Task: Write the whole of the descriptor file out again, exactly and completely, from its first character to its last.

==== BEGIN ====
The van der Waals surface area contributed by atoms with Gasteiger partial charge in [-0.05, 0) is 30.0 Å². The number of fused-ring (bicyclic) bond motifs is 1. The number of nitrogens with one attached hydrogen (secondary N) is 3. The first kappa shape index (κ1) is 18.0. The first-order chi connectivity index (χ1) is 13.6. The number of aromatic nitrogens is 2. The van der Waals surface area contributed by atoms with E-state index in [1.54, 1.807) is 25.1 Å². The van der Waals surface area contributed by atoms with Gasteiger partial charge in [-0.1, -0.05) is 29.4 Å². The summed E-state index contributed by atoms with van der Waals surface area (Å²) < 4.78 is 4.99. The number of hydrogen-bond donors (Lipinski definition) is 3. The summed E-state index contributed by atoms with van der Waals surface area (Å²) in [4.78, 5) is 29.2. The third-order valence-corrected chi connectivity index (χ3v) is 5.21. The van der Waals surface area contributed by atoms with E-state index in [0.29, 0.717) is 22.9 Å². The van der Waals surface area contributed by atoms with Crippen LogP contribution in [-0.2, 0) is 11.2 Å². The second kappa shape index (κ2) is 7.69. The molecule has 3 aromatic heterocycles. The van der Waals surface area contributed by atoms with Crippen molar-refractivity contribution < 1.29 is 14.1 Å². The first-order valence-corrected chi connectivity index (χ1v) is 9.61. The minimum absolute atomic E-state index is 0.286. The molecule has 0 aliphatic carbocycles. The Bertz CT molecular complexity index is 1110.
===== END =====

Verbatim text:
The van der Waals surface area contributed by atoms with Gasteiger partial charge in [-0.05, 0) is 30.0 Å². The number of fused-ring (bicyclic) bond motifs is 1. The number of nitrogens with one attached hydrogen (secondary N) is 3. The first kappa shape index (κ1) is 18.0. The first-order chi connectivity index (χ1) is 13.6. The number of aromatic nitrogens is 2. The van der Waals surface area contributed by atoms with E-state index in [1.54, 1.807) is 25.1 Å². The van der Waals surface area contributed by atoms with Gasteiger partial charge in [-0.1, -0.05) is 29.4 Å². The summed E-state index contributed by atoms with van der Waals surface area (Å²) < 4.78 is 4.99. The number of hydrogen-bond donors (Lipinski definition) is 3. The summed E-state index contributed by atoms with van der Waals surface area (Å²) in [4.78, 5) is 29.2. The third-order valence-corrected chi connectivity index (χ3v) is 5.21. The van der Waals surface area contributed by atoms with E-state index in [0.29, 0.717) is 22.9 Å². The van der Waals surface area contributed by atoms with Crippen LogP contribution in [-0.2, 0) is 11.2 Å². The second kappa shape index (κ2) is 7.69. The molecule has 3 aromatic heterocycles. The van der Waals surface area contributed by atoms with Crippen molar-refractivity contribution < 1.29 is 14.1 Å². The first-order valence-corrected chi connectivity index (χ1v) is 9.61. The minimum absolute atomic E-state index is 0.286. The molecule has 0 aliphatic carbocycles. The Bertz CT molecular complexity index is 1110.